Climate scientists tempted by the millions of dollars paid by the oil industry to researchers who happen to come up with the right conclusions have been warned – you would be better off flipping burgers.
Willie Soon, a researcher at the Harvard-Smithsonian Centre for Astrophysics, has accepted cash from the oil baron Koch brothers, oil behemoth ExxonMobil and the American Petroleum Institute – the troika of industry-funded climate denial.
The New York Times on Sunday revealed that Soon promised “deliverables” including scientific papers and Senate testimony when negotiating terms with energy companies.
But the maverick researcher claims he would have been better off working for a burger chain and is walking on his uppers…
“I am very poor”, he said during an interview at the Heartland Institute conference in Las Vegas last summer. “I would say, if you consider the last three years or four years, I’d say I’m on minimum wage. I could work in McDonald’s and make more money.”
“That’s as simple as that. Even my wife doesn’t know this. I don’t discuss money. She supports me in every way she can about science.” He went on: “I’m doing the science I dream of doing … I am a true scientist. In that rigorous sense. I pursue this happiness.”
Committed to Science
Strangely, Soon said that he was so committed to science that he had even missed his own father’s funeral in order to attend a conference. He also explained his father had left school in China after six years and valued education very highly.
The researcher’s remarks were made to refute claims by the environmental campaign group Greenpeace US that he was attacking climate science after receiving millions in research grants from oil companies.
ExxonMobil cut research grants to Soon at the Harvard-Smithsonian in 2010 after Greenpeace exposed their support – apparently without even thanking him for his years of dedication.
“Exxon do not fund me any more. They have not funded me for many years. I think they are afraid because of public pressure. Money does not guide me in any way. As simple as that, really … They are a very big company and I am a small potato.”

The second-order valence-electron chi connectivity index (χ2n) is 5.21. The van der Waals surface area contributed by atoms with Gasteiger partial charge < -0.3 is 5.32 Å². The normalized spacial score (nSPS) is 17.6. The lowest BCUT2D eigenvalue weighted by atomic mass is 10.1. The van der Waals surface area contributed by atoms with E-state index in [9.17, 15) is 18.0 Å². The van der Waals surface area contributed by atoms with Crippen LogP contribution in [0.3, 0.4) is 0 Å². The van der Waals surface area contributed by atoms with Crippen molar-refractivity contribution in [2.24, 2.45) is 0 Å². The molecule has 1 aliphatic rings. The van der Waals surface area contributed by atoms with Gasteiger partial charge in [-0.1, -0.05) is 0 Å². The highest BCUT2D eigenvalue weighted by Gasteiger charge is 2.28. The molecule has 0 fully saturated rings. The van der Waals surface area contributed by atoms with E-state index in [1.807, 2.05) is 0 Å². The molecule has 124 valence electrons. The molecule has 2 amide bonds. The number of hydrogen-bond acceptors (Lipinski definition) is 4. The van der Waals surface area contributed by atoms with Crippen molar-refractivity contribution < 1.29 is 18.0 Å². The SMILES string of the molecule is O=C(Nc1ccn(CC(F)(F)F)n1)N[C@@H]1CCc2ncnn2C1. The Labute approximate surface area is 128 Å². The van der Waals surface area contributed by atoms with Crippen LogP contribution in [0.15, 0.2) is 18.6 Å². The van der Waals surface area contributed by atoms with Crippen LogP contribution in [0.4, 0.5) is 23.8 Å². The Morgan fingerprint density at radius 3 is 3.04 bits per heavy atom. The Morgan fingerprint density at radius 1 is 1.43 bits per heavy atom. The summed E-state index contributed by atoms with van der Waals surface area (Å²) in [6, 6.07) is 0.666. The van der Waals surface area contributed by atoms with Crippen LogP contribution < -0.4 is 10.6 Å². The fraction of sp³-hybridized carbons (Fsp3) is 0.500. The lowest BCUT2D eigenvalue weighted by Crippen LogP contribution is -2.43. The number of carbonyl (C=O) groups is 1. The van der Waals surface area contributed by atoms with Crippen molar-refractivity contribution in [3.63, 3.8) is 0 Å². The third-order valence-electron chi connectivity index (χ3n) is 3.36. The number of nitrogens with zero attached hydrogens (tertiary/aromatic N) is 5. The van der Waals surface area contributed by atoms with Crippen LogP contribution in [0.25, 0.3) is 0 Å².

“Please – everyone should know this thing is on the public record. I don’t think I get ever more than $50,000 to $60,000 a year … if you know how much time I spend working. I am embarrassed to tell people.”
The New York Times reported Soon has received $1.2 million in fossil fuel funding in the last decade – while crucially failing to declare any conflict of interest when publishing in scientific journals. Soon took $409,000 from electric utility company Southern Company Services and $230,000 from the Charles G Koch Charitable Foundation. Both ExxonMobil and the American Petroleum Institute have stopped their grants.
Big Oil Protégé
Soon completed his PhD in Aerospace Engineering at the University of South California in 1991 and began working at the Mount Wilson Observatory, where the chair of trustees was Robert Jastrow, founder of the Koch-funded George C. Marshall Institute.
By the following year, he had become a protégé of Sallie Balinuas, an Exxon beneficiary, at the Harvard-Smithsonian Centre. And it was not long before he was drawing in hundreds of thousands of pounds in research grants from oil interests.
His department has received cash from the Electric Power Research Institute, American Petroleum Institute, Mobil Foundation, Texaco Foundation, ExxonMobil Foundation, the Charles G. Koch Foundation, and the mysterious Donors Trust.
The average salary in the United States today is $54,450 while McDonald’s in Britain pays over-22s £5.55 an hour – about £11,544 ($17,800) a year.
Photo and photomontage: Brendan Montague